In a study of revision arthroplasty to TFR by Frieseke et al, 18 the researchers found the rate of unsalvageable TFRs following periprosthetic infections to be 17%, with all patients having negative cultures for microorganisms at the time of revision surgery. These patients received TFRs due to failure of their original endoprosthesis. Although our rate of unsalvageable secondary TFRs following periprosthetic infections was found to be much higher, 4 of the 10 patients in our study had a recent infection of their endoprosthesis that necessitated the need for conversion to TFRs. This factor may contribute to the higher rate of incidence of unsalvageable secondary TFRs following periprosthetic infections.
The study by Ward et al 6 on TFRs reported 8 cases of TFRs that were used following failed subtotal femoral endoprosthesis. Two of these patients had periprosthetic infections following their surgical revision to TFRs, and of these 2 patients, 1 had an unsalvageable TFR. Although both studies demonstrated lower rates of unsalvageable TFRs than the authors’ study, they both demonstrate concerning rates of unsalvageable TFRs when TFRs are used as revision surgeries and are then followed by periprosthetic infections. One possible reason for this high rate of unsalvageable TFRs could be that multiple endoprosthetic surgeries, as well as periprosthetic infections, may cause soft tissue damage, making proper soft tissue coverage difficult. Studies by Hardes et al 21 and Grimer et al 22 reported that inadequate soft tissue coverage in tumor patients with endoprosthesis poses a higher risk of implant failure following infection.
Although other risk factors were studied in the authors’ research, these did not show statistical significance. The authors note that, although not statistically significant, all individuals who had recent histories of deep tissue infections at the time of initial TFR surgery and went on to have infected TFR had unsalvageable TFRs (n=4).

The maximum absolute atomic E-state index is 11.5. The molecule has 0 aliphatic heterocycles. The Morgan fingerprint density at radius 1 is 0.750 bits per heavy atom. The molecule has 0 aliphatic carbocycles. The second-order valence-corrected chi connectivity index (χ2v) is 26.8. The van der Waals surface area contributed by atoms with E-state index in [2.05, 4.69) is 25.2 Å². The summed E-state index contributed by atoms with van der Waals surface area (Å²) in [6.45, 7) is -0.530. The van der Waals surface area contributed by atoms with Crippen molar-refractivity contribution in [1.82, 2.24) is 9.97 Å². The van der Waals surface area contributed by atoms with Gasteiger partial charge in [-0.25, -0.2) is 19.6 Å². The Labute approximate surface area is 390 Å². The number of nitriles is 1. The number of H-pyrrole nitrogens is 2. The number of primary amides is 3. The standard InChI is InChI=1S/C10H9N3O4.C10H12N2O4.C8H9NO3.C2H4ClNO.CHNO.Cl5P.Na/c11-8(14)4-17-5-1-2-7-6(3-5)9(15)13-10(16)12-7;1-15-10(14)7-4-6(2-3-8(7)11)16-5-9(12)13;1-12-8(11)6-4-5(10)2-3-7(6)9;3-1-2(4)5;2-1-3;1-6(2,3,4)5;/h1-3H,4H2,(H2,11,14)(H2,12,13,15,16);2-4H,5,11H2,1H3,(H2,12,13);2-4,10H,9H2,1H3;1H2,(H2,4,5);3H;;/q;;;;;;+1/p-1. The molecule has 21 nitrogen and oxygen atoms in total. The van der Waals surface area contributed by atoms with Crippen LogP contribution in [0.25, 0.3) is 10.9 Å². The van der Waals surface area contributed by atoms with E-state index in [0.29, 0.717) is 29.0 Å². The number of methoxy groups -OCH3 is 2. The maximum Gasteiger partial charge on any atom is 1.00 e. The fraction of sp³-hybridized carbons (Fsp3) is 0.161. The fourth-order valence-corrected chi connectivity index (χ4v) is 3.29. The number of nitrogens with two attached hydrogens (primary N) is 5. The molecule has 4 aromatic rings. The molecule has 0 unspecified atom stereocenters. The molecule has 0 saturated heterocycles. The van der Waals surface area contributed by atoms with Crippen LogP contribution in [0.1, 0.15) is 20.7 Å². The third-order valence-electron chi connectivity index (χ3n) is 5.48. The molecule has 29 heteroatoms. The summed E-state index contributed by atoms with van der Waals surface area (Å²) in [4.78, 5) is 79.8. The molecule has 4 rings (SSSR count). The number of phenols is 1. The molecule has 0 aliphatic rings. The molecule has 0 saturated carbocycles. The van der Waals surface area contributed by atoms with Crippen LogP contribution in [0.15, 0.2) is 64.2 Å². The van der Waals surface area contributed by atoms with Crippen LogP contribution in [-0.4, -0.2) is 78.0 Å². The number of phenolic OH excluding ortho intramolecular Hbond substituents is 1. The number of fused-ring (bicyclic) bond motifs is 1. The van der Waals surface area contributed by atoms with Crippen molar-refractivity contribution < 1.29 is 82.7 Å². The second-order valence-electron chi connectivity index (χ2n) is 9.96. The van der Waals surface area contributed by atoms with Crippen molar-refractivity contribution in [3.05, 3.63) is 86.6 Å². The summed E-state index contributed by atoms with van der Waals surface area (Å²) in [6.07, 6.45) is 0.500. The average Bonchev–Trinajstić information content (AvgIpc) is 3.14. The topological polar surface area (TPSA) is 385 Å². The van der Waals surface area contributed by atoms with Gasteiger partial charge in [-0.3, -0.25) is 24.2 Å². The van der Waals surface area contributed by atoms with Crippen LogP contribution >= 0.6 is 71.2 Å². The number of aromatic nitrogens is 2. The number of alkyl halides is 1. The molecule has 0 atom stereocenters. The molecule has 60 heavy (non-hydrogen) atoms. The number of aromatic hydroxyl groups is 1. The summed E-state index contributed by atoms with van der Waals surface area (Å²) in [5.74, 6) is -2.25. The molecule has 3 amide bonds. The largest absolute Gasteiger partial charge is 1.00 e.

There are several limitations to the current study. Due to the specific inclusion criteria of this study, the research was restricted to a small number of cases. This made enhanced statistical analyses, such as multivariant analysis, difficult. Also, it should be noted that the lack of statistical significance in multiple risk factors in this study may be the result of the limited sample size and not a clear indication that these risk factors did not at all influence the failure rates of TFRs. In addition, the small number of cases also limited the authors’ ability to assess comorbidities that influence infection, such as smoking, diabetes mellitus, and rheumatoid arthritis. Finally, this study included patients with varying diseases (oncologic and nononcologic), with each patient having a different disease process. Due to the brief follow-up time and the limited number of patients, the effect of each disease on TFRs could not be addressed.
The authors stress the importance of evaluating risk factors for unsalvageable TFRs. Patients who may fall into high-risk categories (those older than 50 years and recipients of secondary TFRs) may benefit from physician education regarding the advantages of early interventions, such as amputation, that could prevent additional surgeries and decrease the lengths of hospitalizations. In addition, preventing infection in TFRs in all patients is important, but particularly so in patients who have a higher risk for unsalvageable TFRs following periprosthetic infection.